- Can you think of a program in your area that is premised on a solid scientific rationale?
Dr. Lye goes on to outline the three factors that contribute to healthy brain development.
Lye - Three Reasons
So I think we're at a very exciting time, we know so much about how the brain develops. We know that the brain essentially needs 3 things. It needs nutrition, because, and that's nutrition of the mother, particularly during pregnancy, because it's during pregnancy that the brain cells form in the child's brain, in fact, by the time birth occurs, that baby has 100 billion nerve cells in its brain. That's as many stars as there are in the universe, and as many brain cells as we'll have in our lives. So you need good nutrition, nutrition that produces energy because at the time of birth, most of the energy used by the body is used by the brain. You need good nutrition because you need a mix of calories and protein and lipids, a lot of the brain cells are formed of lipid, and so we need them. And then in addition to nutrition, you need stimulation, because once you form all of the brain cells, you have to connect them.
It's the connections between brain cells that form largely in the early first months and years of life that allow us to learn, that allow us to memory, and that provide the ability to develop social relationships. And these connections require stimulation. Early in life, the brain is like a sponge. the child is soaking up the entire environment around her, and stimulation from that environment helps form strong connections between the neurons that underlie our memory in learning ability. And then thirdly, the brain needs to be protected from abuse, neglect, and violence, because those circumstances result in stress within the individual and in high levels, chronic high levels, of stress hormones like cortisone that actually damage the formation of these connections and even damage the formation of the brain cells themselves. So a brain is a complex organ that underlies everything we do, and in order to build that brain, we need nutrition and stimulation and protection.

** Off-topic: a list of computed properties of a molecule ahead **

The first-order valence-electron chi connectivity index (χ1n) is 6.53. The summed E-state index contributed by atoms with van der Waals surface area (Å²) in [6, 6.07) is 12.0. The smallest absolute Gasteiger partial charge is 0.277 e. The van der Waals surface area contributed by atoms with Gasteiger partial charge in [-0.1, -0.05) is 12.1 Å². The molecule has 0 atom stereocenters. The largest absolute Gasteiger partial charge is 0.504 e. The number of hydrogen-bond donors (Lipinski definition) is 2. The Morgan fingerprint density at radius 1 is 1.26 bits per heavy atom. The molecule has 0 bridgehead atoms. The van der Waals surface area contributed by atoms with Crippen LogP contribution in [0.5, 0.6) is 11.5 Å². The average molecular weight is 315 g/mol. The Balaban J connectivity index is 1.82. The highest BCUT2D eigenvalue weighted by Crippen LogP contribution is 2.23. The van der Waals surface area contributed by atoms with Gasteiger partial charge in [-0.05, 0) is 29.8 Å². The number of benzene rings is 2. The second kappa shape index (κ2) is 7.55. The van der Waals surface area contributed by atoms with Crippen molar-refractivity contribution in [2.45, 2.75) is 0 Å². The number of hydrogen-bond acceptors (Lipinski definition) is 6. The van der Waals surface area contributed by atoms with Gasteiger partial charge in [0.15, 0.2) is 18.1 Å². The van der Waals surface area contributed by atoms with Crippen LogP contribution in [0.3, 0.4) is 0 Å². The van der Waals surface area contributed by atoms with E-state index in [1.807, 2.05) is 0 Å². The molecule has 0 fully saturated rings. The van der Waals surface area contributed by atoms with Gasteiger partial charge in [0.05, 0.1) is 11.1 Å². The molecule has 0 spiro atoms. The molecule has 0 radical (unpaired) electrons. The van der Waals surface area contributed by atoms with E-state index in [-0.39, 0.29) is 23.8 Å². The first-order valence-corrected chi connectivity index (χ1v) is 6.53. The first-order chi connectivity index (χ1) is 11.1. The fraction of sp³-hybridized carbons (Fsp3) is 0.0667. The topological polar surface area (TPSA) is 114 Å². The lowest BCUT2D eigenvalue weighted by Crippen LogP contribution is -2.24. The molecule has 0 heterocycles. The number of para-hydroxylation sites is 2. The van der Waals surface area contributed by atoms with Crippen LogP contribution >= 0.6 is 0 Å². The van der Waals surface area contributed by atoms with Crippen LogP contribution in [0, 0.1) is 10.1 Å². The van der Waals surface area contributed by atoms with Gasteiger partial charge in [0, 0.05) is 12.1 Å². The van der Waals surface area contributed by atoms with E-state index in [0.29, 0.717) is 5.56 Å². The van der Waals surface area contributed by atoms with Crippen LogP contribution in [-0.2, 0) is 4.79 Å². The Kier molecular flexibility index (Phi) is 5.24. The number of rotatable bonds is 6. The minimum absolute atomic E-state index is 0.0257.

Science has now established that the environment has a critical impact on early brain development. Lye elaborates on this and the implications for children who are exposed to less than ideal environmental circumstances.
Lye - Adversity
So, we know that the child develops as a result of a genetic blueprint that broadly specifies how to make a baby. But, more importantly, science tells us that it's the environments around the child, even preconception, during pregnancy and during infancy, that are critically important in sort of modifying or modulating that genetic blueprint to set children on different trajectories that impact their lifelong health, their learning, and their social functioning. And we know that those environments are different for different children. Children that are exposed to less optimal or adverse environments start falling behind in their trajectories, and by the time they go to school, these children are falling further and further behind, leading to a lot of the inequities that we see around the world, in health outcomes, in learning outcomes, so we now know more about how these inequities and adversities impact the developing brain. They do so through increasing the levels of stress, which is negative to the development to the connections between nerve cells and our ability to learn and think. They do so by a process that we call epigenetics, which puts a chemical mark on that genetic blueprint, on the DNA, which alters where the genes are turned on or off, and impacts brain function and it does it also by impairing in a child's ability to take in stimulation.
So there are multiple aspects by which adversities influence the child's developing brain and different adversities have different impacts. I think the important thing to know is development is complex, and if we are to succeed in allowing all children everywhere to reach their full potential, we need to embrace that complexity and realize that interventions need to be smart.